Supplementary Figure 5 The full-length images of Supplementary Fig. 4.

(a-e) The full-length images of Supplementary Fig. 3a (a), 3d (b), 3e (c), 3h (d), and 3k (e).

Supplementary Figure 6 LRRK2 regulation lies downstream of cAMP production.

(a) cAMP levels in cultured Lrrk2+/+ and Lrrk2–/– cortical neuronal extracts (n=3 independent experiments per genotype with duplication of each sample). Data are represented as mean ± SEM. Unpaired t-test, t(4)=1.771, p=0.1020. (b) Cultured cortical neurons treated with vehicle (DMSO) or FSK were subject to cAMP production ELISA assay. Bar shows the response to FSK as a percentage changes relative to the average value of DMSO treated neurons from three independent experiments. (c) Western blot illustrating PSD95, LRRK2 and PKARIIβ protein levels in different subcellular fractions (described in detail in Materials and Methods section) of both Lrrk2+/+ and Lrrk2–/– brains. The full-length images are shown in Supplementary Fig. 7a. (d) Striatal extracts at different ages during development were tested for the presence of pPKARIIβ, PKARIIβ, and PKACα in both genotypes. The full-length images are shown in Supplementary Fig. 7b. (e) Co-IP of MBP-tagged PKARIIβ, GST-tagged LRRK2 and PKACα recombinant proteins using a PKACα antibody. LRRK2 does not affect the interaction between PKACα and PKARIIβ. The full-length images are shown in Supplementary Fig. 7c. Four independent experiments were performed. Unpaired t-test, t(6)=1.5685, p=0.1329. (f) Co-staining of endogenous PKACα (green) and PKARIIβ (red) in cultured Lrrk2+/+ and Lrrk2–/– hippocampal neurons at 15DIV. Scale bar: 10μm. (g-m) The full-length images of Fig. 4a-e, 4h, and 4i.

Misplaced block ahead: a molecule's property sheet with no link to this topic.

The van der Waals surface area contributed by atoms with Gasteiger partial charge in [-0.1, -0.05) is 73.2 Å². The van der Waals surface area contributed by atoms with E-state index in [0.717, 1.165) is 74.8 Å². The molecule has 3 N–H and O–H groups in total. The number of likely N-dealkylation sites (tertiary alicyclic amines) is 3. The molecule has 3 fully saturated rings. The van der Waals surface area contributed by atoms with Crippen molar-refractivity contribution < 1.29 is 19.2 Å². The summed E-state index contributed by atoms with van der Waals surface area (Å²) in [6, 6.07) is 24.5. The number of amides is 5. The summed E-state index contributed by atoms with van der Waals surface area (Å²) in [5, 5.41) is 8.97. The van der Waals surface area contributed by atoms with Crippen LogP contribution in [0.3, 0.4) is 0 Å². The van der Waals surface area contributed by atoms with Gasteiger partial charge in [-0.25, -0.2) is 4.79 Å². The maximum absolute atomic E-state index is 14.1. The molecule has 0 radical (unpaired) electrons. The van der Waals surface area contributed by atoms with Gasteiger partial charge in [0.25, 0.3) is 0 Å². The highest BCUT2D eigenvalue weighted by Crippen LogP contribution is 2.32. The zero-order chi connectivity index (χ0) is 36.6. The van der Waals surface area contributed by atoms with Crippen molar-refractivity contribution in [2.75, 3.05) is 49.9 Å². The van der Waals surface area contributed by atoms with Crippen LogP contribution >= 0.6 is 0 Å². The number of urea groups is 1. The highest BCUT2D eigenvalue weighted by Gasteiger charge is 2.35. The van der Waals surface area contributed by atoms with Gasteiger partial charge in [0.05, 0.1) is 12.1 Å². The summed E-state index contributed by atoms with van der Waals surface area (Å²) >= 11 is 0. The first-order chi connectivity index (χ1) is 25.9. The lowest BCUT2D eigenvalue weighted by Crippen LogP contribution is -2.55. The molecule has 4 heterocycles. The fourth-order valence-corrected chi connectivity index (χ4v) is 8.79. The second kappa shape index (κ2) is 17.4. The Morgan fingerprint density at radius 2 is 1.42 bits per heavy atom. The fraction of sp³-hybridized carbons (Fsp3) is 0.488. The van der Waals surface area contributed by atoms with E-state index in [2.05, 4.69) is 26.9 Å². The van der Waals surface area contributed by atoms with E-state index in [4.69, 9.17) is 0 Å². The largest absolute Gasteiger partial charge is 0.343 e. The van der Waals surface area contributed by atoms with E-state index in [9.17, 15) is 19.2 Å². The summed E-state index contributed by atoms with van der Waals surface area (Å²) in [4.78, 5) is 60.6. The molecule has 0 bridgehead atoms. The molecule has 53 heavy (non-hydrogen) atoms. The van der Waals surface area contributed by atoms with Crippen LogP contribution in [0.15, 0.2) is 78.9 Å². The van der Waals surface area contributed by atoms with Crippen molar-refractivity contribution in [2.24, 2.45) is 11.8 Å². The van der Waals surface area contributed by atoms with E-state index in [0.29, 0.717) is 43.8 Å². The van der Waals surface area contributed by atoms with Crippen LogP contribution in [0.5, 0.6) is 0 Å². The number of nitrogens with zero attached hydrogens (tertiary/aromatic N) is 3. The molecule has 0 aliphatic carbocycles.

Supplementary Figure 7 LRRK2 regulates PKARIIβ dendritic spine localization.

(a-c) The full-length images of Supplementary Fig. 6c (a), 6d (b), and 6e (c). (d) Fluorescent images of GFP-PKACα and mCherry in dendrites of transfected Lrrk2+/+ and Lrrk2–/– hippocampal neurons at 15DIV. Scale bars: 5μm. (e) Representative image of cultured Lrrk2–/– hippocampal neurons co-transfected with GFP-PKARIIβ (green), mCherry (red) and myc-LRRK2 (blue). The e1 and e2 are enlarged images of the boxed areas in (e). Scale bars: 20μm (e), 20μm (e1), and 2μm (e2). (f) Representative images showing spines and their parental dendrites from cultured Lrrk2+/+ hippocampal neurons co-transfected with mCherry and either GFP-PKARIIb, GFP-PKARIIβΔ2-5 or GFP-PKARIIβΔ2-5MTBD. Scale bars: 2μm. (g) Images of cultured Lrrk2–/– hippocampal neuron co-transfected with mCherry and PKARIIβΔ2-5MTBD. Scale bars: 2μm. (h) The full-length images of Fig. 5d.

Supplementary Figure 8 Abnormal phosphorylation of GluR1 in Lrrk2–/– mice.